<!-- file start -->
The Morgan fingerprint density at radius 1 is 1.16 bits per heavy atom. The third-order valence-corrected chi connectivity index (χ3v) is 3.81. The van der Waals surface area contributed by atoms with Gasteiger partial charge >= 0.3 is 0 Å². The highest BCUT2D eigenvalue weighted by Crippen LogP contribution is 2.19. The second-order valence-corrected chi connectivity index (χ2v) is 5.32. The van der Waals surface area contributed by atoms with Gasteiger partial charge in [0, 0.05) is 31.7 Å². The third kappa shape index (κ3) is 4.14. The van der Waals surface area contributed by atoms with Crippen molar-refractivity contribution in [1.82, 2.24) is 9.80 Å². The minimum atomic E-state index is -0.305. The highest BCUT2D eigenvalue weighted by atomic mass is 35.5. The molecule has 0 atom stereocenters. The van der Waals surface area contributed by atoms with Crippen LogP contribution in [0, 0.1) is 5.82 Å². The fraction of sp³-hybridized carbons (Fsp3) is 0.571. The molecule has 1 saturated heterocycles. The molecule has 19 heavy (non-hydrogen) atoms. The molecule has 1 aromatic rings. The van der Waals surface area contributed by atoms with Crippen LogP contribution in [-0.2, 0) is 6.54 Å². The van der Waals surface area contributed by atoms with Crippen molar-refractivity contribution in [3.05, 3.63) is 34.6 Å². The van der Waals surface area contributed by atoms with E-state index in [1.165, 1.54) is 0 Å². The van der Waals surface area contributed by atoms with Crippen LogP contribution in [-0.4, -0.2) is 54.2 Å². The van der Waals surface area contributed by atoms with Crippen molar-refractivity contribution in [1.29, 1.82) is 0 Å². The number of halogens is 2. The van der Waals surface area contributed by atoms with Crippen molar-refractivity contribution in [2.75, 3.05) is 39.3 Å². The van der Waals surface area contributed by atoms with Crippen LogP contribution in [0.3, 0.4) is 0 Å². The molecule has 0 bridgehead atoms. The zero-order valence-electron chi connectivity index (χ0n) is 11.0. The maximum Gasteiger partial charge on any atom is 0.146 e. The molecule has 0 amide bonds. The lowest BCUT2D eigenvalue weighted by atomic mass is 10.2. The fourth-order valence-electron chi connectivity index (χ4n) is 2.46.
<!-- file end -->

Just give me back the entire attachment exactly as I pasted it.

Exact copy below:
The Morgan fingerprint density at radius 1 is 1.16 bits per heavy atom. The third-order valence-corrected chi connectivity index (χ3v) is 3.81. The van der Waals surface area contributed by atoms with Gasteiger partial charge >= 0.3 is 0 Å². The highest BCUT2D eigenvalue weighted by Crippen LogP contribution is 2.19. The second-order valence-corrected chi connectivity index (χ2v) is 5.32. The van der Waals surface area contributed by atoms with Gasteiger partial charge in [0, 0.05) is 31.7 Å². The third kappa shape index (κ3) is 4.14. The van der Waals surface area contributed by atoms with Crippen molar-refractivity contribution in [1.82, 2.24) is 9.80 Å². The minimum atomic E-state index is -0.305. The highest BCUT2D eigenvalue weighted by atomic mass is 35.5. The molecule has 0 atom stereocenters. The van der Waals surface area contributed by atoms with Crippen LogP contribution in [0, 0.1) is 5.82 Å². The fraction of sp³-hybridized carbons (Fsp3) is 0.571. The molecule has 1 saturated heterocycles. The molecule has 19 heavy (non-hydrogen) atoms. The molecule has 1 aromatic rings. The van der Waals surface area contributed by atoms with Crippen LogP contribution in [-0.2, 0) is 6.54 Å². The van der Waals surface area contributed by atoms with Crippen molar-refractivity contribution in [3.05, 3.63) is 34.6 Å². The van der Waals surface area contributed by atoms with E-state index in [1.165, 1.54) is 0 Å². The van der Waals surface area contributed by atoms with Crippen LogP contribution in [-0.4, -0.2) is 54.2 Å². The van der Waals surface area contributed by atoms with Crippen molar-refractivity contribution in [1.29, 1.82) is 0 Å². The number of halogens is 2. The van der Waals surface area contributed by atoms with Crippen molar-refractivity contribution in [2.75, 3.05) is 39.3 Å². The van der Waals surface area contributed by atoms with Crippen LogP contribution in [0.3, 0.4) is 0 Å². The molecule has 0 bridgehead atoms. The zero-order valence-electron chi connectivity index (χ0n) is 11.0. The maximum Gasteiger partial charge on any atom is 0.146 e. The molecule has 0 amide bonds. The lowest BCUT2D eigenvalue weighted by atomic mass is 10.2. The fourth-order valence-electron chi connectivity index (χ4n) is 2.46.